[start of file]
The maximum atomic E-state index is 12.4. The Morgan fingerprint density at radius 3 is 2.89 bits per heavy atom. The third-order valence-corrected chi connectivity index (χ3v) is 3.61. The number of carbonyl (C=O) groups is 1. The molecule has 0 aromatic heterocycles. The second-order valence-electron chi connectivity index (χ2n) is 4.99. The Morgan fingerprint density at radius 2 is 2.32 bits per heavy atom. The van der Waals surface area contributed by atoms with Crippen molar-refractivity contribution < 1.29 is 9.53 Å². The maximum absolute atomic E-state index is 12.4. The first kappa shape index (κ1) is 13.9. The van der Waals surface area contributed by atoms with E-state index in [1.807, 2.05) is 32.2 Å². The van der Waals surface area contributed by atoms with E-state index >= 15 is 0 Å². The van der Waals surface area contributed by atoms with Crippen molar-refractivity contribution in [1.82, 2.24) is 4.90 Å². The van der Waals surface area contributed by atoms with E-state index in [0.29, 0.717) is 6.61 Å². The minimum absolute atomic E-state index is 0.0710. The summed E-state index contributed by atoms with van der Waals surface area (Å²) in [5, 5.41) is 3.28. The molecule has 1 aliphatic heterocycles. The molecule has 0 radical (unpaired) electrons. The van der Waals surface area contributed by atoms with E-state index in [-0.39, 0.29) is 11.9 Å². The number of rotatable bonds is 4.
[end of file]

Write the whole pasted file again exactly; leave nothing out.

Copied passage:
The maximum atomic E-state index is 12.4. The Morgan fingerprint density at radius 3 is 2.89 bits per heavy atom. The third-order valence-corrected chi connectivity index (χ3v) is 3.61. The number of carbonyl (C=O) groups is 1. The molecule has 0 aromatic heterocycles. The second-order valence-electron chi connectivity index (χ2n) is 4.99. The Morgan fingerprint density at radius 2 is 2.32 bits per heavy atom. The van der Waals surface area contributed by atoms with Crippen molar-refractivity contribution < 1.29 is 9.53 Å². The maximum absolute atomic E-state index is 12.4. The first kappa shape index (κ1) is 13.9. The van der Waals surface area contributed by atoms with E-state index in [1.807, 2.05) is 32.2 Å². The van der Waals surface area contributed by atoms with E-state index >= 15 is 0 Å². The van der Waals surface area contributed by atoms with Crippen molar-refractivity contribution in [1.82, 2.24) is 4.90 Å². The van der Waals surface area contributed by atoms with E-state index in [0.29, 0.717) is 6.61 Å². The minimum absolute atomic E-state index is 0.0710. The summed E-state index contributed by atoms with van der Waals surface area (Å²) in [5, 5.41) is 3.28. The molecule has 1 aliphatic heterocycles. The molecule has 0 radical (unpaired) electrons. The van der Waals surface area contributed by atoms with E-state index in [-0.39, 0.29) is 11.9 Å². The number of rotatable bonds is 4.